Michael Clarke is excited about leading Australia against New Zealand in Tuesday's Twenty20 match at the WACA, but admits he is still learning how to best take on the 20-over form of the game.
Australia has played little Twenty20 international cricket outside of this year's World Twenty20 and Clarke is just happy his dream of captaining his country has come true, and will wait and see how his captaincy unfolds.
"It's going to be a new experience for me. Obviously, it is something I've always wanted to do, any young kid dreams of captaining their country. It's going to be a great opportunity and come game time I'll find out what I bring to the team as a leader," Clarke said.
"How much a captain can do in Twenty20 cricket, I'm not too sure, but it's going to be an opportunity for me to find out. It's 20 overs in the field that I can work with the bowlers and hopefully score some runs to help the team win."
The day before the match Clarke is excited, but he knows that will slowly turn to nerves as the game gets closer. While he was excited when he found out he was going to captain the side in the absence of Ricky Ponting, he is not even going to consider taking over the job permanently.
"I was very excited when I first got the call and the nerves haven't sunk in yet. I'm usually nervous before any game, so it's nothing new, but I'm also excited as I know the boys have trained their backsides off since getting to Perth," he said.
"Ricky's our leader and a fantastic one, so there's no reason to think this could become permanent. But I have also seen the side of not performing and getting dropped and part of that was because I took my off the ball to not focus on what was right in front of me, so it's crucial for me to enjoy this challenge but to continue learning and improving my own game to stay in the team."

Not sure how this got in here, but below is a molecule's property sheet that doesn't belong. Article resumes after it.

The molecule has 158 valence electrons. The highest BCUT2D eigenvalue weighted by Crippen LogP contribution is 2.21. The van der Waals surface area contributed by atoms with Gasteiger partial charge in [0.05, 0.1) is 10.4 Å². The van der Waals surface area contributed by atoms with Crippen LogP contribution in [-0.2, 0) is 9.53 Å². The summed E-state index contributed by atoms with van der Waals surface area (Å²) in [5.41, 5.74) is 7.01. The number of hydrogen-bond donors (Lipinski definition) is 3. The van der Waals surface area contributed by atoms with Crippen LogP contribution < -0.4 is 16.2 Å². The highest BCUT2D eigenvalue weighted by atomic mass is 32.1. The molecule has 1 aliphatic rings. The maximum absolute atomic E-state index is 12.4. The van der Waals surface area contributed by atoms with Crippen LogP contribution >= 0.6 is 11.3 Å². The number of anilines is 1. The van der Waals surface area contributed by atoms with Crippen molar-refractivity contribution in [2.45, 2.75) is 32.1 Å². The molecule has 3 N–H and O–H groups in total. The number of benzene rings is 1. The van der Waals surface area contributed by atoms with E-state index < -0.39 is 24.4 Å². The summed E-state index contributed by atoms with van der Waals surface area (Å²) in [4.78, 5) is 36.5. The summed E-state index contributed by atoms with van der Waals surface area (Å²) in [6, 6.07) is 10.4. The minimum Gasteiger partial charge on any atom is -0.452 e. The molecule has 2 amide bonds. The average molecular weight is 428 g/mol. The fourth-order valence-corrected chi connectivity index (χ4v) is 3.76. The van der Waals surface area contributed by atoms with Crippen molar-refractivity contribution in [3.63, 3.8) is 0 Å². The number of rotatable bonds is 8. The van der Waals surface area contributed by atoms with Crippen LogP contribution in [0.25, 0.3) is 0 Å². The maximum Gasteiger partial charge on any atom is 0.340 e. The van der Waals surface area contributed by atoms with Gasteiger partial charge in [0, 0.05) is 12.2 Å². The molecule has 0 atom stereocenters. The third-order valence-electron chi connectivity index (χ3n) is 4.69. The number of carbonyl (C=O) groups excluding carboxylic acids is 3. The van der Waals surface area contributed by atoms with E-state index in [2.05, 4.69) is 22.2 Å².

Clarke doesn't believe the Aussies have played enough Twenty20 cricket to know the best way to tackle it, but now is the time to start preparing to build towards the next World Cup in England.
"We are in the process now of learning how to approach it differently to one-day cricket," he said.
"We are sorting out what the best team for Australia is, where guys are best suited, different power plays and things like that. It's all about trial and error at this point and working out what works and what will lead Australia to winning the 2009 World Championships."
As for the challenge the Black Caps present, Clarke knows they always lift to play Australia and are always dangerous. Clarke is hoping a good Twenty20 performance will lead into the Chappell-Hadlee Series and Australia regaining the trophy.
"They are going to be confident coming off a tough series in South Africa. They always look forward to playing Australia and we will have some tough matches. We are keen to get a Twenty20 win, and then hope that will roll into the one-dayers."